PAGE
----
We hear early on from Walker that his dad was nearly mute throughout his childhood, though we don’t learn why until we meet Ned after intermission. As for Lina, she has been strung out on drugs and/or insane since Walker was eight years old. Perhaps Walker could have gained some additional insights if he had attended Dad’s big A-list funeral and listened to the eulogies, but he skipped that, preferring to brood artistically in Italy for a year. Add to those deprivations the usual distance between fabulously wealthy parents and their kids – both of whom are free to globetrot when the impulse hits – and you can see why the journal that Walker discovers at the fateful loft is like a precious canteen filled with water that surfaces in the vast Sahara.

Ryan Maloney’s set design has a loosely precise look, like a blueprint drawn free-hand. Even in its abstractness, the design doesn’t destroy the workshop vibe of the loft. From the moment he appears on these hand-drawn quadrangles, Brian Lafontaine delivers a beautifully calibrated performance as Walker. You might look back, when it becomes obvious that he’s a snooty, shiftless, and irresponsible underachiever – with sprinklings of self-pity and hypochondria– and think that Lafontaine was a little too genial and yielding at the start.

Yet he’s not only speaking to us for the first time, he’s also meeting up with Nan for the first time since he disappeared without telling anyone where he was going. During his yearlong absence, Nan had come to terms with the probability, after hired detectives came up empty, that her brother was dead. So a bit a caution and contrition must be stirred into Walker’s Bohemian mix. Especially since he has forgotten that he was supposed to rendezvous with Nan at the airport. Ooops.

The meanness and arrogance of the man, peppered with resentment and delivered with some nasty sarcasm, come out after the disposition of the estate, when Walker comes back to the loft. Now the brunt of his attention is directed at Pip, who has drawn the one property that Walker cherished most. Pip actually offers a more plausible reason why this has happened: he had actually established a normal speaking relationship with Ned. But watch the seething, stony way that Lafontaine absorbs this and other revelations from his friend. He’s not much of a listener.

As for Lafontaine’s work on Ned, it may stand as the best he has given us in over 25 years on Charlotte stages, surprisingly effortless and touching at the end. Who saw this all winding up like a bittersweet romantic comedy after the fire that brought us to intermission? Restoring Lina to lifesize, Caroline Bower is a huge reason why the Act 2 denouement is so poignant and satisfying. In the opening act as Nan, Bower is far more subtly nuanced, demonstrating how the role can bloom with a real stage actress.

Nan is the offended normal sib who has the right to be absolutely disgusted with her brother’s inconsiderate flights, but if you closely watch her reaction to his blather, you’ll see that she momentarily drops her front of stern reproach, charmed and loving in spite of herself. There’s a parallel ambivalence in her attitude toward Pip, hints thrown our way when he appears in the second scene, fireworks ready to explode when the reason is disclosed in the Act 1 climax.

If Lafontaine and Bower embody one of the chief satisfactions of a vibrant local theatre scene, watching familiar professional performers radically transforming themselves into new roles, Chris Speed personifies the excitement a newcomer brings. After his richly textured accounts of both Pip and Theo, I can hardly wait to see what he does next. Pip realizes that, making his living as a soap opera stud, he is little more than a thin shadow of what his great father was. But he’s cool with that, though he seethes at Walker’s perpetual hypochondria and condescension, helping to bring the 1995 action so nicely to a boil.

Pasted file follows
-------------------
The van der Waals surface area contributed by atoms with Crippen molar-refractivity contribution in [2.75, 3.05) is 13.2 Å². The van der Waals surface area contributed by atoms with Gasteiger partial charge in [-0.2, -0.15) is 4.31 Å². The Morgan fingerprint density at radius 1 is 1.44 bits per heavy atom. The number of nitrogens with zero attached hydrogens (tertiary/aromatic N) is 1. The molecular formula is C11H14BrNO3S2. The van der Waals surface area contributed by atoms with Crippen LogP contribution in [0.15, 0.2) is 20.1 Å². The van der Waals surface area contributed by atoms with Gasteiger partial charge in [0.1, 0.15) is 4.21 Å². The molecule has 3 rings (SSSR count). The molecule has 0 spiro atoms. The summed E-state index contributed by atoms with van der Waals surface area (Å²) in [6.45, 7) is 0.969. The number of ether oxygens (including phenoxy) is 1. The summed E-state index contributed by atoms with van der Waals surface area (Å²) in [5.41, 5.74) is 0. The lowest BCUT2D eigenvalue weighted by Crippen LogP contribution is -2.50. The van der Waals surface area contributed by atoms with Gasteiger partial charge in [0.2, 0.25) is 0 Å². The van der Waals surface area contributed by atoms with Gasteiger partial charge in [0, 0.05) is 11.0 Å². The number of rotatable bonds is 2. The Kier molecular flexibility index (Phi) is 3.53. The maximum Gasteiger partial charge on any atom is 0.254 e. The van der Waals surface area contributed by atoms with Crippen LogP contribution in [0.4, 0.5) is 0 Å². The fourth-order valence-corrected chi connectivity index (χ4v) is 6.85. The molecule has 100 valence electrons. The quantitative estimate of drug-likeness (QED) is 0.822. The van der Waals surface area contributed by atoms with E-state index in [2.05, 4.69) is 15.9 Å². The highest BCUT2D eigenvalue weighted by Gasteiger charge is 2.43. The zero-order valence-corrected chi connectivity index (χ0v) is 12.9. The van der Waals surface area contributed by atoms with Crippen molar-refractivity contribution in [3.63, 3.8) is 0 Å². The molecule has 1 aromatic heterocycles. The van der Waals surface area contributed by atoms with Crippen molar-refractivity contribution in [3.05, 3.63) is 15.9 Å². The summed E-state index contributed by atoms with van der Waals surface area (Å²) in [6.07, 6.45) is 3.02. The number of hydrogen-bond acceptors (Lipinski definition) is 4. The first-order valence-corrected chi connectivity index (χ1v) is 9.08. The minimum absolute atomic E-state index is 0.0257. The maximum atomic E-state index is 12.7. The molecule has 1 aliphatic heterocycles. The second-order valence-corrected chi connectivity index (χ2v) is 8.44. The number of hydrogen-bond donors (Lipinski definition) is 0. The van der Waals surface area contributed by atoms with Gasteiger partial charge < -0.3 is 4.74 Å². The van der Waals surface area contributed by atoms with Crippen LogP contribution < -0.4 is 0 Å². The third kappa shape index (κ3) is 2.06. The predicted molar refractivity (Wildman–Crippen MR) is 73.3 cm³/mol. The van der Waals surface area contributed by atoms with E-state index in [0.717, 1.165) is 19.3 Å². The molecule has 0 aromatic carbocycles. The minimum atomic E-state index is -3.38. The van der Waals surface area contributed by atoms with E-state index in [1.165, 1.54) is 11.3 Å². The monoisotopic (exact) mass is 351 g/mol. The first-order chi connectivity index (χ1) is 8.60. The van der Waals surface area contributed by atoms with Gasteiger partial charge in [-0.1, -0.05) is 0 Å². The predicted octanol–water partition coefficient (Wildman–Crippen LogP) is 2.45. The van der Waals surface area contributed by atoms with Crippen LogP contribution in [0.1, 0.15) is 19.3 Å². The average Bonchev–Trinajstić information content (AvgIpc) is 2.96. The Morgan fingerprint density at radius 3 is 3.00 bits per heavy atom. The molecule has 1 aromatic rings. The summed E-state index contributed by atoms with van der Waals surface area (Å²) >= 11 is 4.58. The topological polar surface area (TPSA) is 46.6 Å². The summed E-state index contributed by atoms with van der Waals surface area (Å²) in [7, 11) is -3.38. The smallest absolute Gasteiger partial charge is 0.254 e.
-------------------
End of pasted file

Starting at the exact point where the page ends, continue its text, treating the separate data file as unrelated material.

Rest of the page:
Less open to the charge of superficiality – because he has loftier ambitions – Theo is like his son in his charismatic ability to navigate his career path. Yet he’s as undervalued when we see him in 1960 by Ned and Lina as Pip will be by their children 35 years later. We need to piece it together, connecting Theo’s final exit with the story Pip has told about him in Act 1, to realize that he’s really the best person we see, more than worthy of the barely legible tribute that Ned has written to him in his journal.

While Ned was reticent as a father after his disloyalty to his best friend, Theo was devoutly secretive with his wife and son, keeping hurts hidden that only Ned and Lina could have suspected. Speed does an excellent job of making the virtues of both Wexlers mesh together as a family trait. I found that Theo’s last walk into the wings, huddled in a trench coat on the last of Greenberg’s three days of rain, lingered long in my memory.

One other little signpost to catch in Act 2 – one that Greenberg himself pointed to in a 1998 interview with American Theatre magazine – when measuring Ned’s actual attitude toward his son against Walker’s perception. Ned expatiates at length on his desire to abandon architecture and become a flaneur, a loafer who strolls idly around town. “I find it moving,” said Greenberg, “that the father would name him after what he loved.”

And I find it ironic that, in the upshot of Walker’s life until we get our last glimpse of him, a father’s blessing has become a curse.

No, the point isn’t just that we narrowly know our parents. That’s taking Greenberg’s drama rather obtusely, for Pip lost his father at the age of three! Time after time, these young people who are so familiar with each other prove to utterly misjudge one another. They know each other narrowly and, on top of that, know themselves narrowly in different ways. So eventually, Three Days of Rain and old King Lear actually intersect.